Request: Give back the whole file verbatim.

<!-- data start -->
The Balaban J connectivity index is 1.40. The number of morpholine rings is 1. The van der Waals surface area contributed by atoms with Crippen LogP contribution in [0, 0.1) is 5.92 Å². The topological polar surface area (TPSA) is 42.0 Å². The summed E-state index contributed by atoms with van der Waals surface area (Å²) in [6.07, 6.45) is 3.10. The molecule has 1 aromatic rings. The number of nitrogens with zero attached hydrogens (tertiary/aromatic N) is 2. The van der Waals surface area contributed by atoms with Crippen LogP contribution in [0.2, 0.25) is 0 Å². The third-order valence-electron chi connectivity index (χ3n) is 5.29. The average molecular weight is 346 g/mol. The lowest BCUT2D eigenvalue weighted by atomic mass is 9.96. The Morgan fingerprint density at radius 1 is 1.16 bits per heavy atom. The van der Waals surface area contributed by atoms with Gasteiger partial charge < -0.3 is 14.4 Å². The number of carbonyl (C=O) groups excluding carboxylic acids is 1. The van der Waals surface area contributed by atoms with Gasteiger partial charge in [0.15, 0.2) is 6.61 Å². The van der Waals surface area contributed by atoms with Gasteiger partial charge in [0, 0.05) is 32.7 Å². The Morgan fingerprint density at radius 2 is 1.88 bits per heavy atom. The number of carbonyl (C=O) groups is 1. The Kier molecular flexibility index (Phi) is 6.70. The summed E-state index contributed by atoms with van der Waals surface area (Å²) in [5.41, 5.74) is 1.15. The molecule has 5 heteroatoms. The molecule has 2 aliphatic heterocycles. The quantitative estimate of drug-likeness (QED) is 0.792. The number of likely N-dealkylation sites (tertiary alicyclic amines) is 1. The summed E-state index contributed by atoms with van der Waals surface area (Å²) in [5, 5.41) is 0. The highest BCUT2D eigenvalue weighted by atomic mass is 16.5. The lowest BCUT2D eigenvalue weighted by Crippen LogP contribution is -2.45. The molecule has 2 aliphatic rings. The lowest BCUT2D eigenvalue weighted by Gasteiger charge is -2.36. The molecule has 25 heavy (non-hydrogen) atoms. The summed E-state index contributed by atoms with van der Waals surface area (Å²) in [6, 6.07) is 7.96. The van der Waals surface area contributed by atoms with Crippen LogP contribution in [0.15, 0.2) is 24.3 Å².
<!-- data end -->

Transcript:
The Balaban J connectivity index is 1.40. The number of morpholine rings is 1. The van der Waals surface area contributed by atoms with Crippen LogP contribution in [0, 0.1) is 5.92 Å². The topological polar surface area (TPSA) is 42.0 Å². The summed E-state index contributed by atoms with van der Waals surface area (Å²) in [6.07, 6.45) is 3.10. The molecule has 1 aromatic rings. The number of nitrogens with zero attached hydrogens (tertiary/aromatic N) is 2. The van der Waals surface area contributed by atoms with Crippen LogP contribution in [0.2, 0.25) is 0 Å². The third-order valence-electron chi connectivity index (χ3n) is 5.29. The average molecular weight is 346 g/mol. The lowest BCUT2D eigenvalue weighted by atomic mass is 9.96. The Morgan fingerprint density at radius 1 is 1.16 bits per heavy atom. The van der Waals surface area contributed by atoms with Gasteiger partial charge < -0.3 is 14.4 Å². The number of carbonyl (C=O) groups excluding carboxylic acids is 1. The van der Waals surface area contributed by atoms with Gasteiger partial charge in [0.15, 0.2) is 6.61 Å². The van der Waals surface area contributed by atoms with Gasteiger partial charge in [0, 0.05) is 32.7 Å². The Morgan fingerprint density at radius 2 is 1.88 bits per heavy atom. The number of carbonyl (C=O) groups is 1. The Kier molecular flexibility index (Phi) is 6.70. The summed E-state index contributed by atoms with van der Waals surface area (Å²) in [5.41, 5.74) is 1.15. The molecule has 5 heteroatoms. The molecule has 2 aliphatic heterocycles. The quantitative estimate of drug-likeness (QED) is 0.792. The number of likely N-dealkylation sites (tertiary alicyclic amines) is 1. The summed E-state index contributed by atoms with van der Waals surface area (Å²) in [5, 5.41) is 0. The highest BCUT2D eigenvalue weighted by atomic mass is 16.5. The lowest BCUT2D eigenvalue weighted by Crippen LogP contribution is -2.45. The molecule has 2 aliphatic rings. The lowest BCUT2D eigenvalue weighted by Gasteiger charge is -2.36. The molecule has 25 heavy (non-hydrogen) atoms. The summed E-state index contributed by atoms with van der Waals surface area (Å²) in [6, 6.07) is 7.96. The van der Waals surface area contributed by atoms with Crippen LogP contribution in [0.15, 0.2) is 24.3 Å².